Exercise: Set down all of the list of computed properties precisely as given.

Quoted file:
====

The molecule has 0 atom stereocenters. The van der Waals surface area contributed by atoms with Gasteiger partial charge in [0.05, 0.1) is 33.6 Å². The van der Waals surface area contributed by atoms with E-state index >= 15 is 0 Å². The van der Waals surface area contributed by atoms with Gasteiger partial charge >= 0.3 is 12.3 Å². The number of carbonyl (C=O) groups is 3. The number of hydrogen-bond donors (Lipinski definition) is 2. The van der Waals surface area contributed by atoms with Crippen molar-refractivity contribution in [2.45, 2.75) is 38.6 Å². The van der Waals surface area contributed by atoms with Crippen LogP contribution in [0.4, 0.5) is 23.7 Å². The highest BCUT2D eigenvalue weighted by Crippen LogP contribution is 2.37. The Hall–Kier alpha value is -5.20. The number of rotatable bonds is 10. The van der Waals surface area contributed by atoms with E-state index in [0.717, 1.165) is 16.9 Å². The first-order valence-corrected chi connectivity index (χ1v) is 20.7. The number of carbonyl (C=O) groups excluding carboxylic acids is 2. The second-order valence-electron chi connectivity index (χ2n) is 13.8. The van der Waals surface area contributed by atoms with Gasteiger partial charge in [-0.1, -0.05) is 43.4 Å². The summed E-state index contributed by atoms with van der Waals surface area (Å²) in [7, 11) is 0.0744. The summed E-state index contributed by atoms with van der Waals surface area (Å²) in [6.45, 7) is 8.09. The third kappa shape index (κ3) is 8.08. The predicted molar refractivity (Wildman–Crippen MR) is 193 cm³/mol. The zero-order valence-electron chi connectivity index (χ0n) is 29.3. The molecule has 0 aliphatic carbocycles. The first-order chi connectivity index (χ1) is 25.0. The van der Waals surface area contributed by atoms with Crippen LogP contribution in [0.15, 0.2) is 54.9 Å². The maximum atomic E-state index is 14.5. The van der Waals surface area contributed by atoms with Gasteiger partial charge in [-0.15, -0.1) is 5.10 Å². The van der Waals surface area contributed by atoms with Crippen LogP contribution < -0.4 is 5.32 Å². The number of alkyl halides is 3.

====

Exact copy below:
The molecule has 0 atom stereocenters. The van der Waals surface area contributed by atoms with Gasteiger partial charge in [0.05, 0.1) is 33.6 Å². The van der Waals surface area contributed by atoms with E-state index >= 15 is 0 Å². The van der Waals surface area contributed by atoms with Gasteiger partial charge >= 0.3 is 12.3 Å². The number of carbonyl (C=O) groups is 3. The number of hydrogen-bond donors (Lipinski definition) is 2. The van der Waals surface area contributed by atoms with Crippen molar-refractivity contribution in [2.45, 2.75) is 38.6 Å². The van der Waals surface area contributed by atoms with Crippen LogP contribution in [0.4, 0.5) is 23.7 Å². The highest BCUT2D eigenvalue weighted by Crippen LogP contribution is 2.37. The Hall–Kier alpha value is -5.20. The number of rotatable bonds is 10. The van der Waals surface area contributed by atoms with E-state index in [0.717, 1.165) is 16.9 Å². The first-order valence-corrected chi connectivity index (χ1v) is 20.7. The number of carbonyl (C=O) groups excluding carboxylic acids is 2. The second-order valence-electron chi connectivity index (χ2n) is 13.8. The van der Waals surface area contributed by atoms with Gasteiger partial charge in [-0.1, -0.05) is 43.4 Å². The summed E-state index contributed by atoms with van der Waals surface area (Å²) in [7, 11) is 0.0744. The summed E-state index contributed by atoms with van der Waals surface area (Å²) in [6.45, 7) is 8.09. The third kappa shape index (κ3) is 8.08. The predicted molar refractivity (Wildman–Crippen MR) is 193 cm³/mol. The zero-order valence-electron chi connectivity index (χ0n) is 29.3. The molecule has 0 aliphatic carbocycles. The first-order chi connectivity index (χ1) is 25.0. The van der Waals surface area contributed by atoms with Crippen LogP contribution in [0.15, 0.2) is 54.9 Å². The maximum atomic E-state index is 14.5. The van der Waals surface area contributed by atoms with Gasteiger partial charge in [-0.15, -0.1) is 5.10 Å². The van der Waals surface area contributed by atoms with Crippen LogP contribution < -0.4 is 5.32 Å². The number of alkyl halides is 3.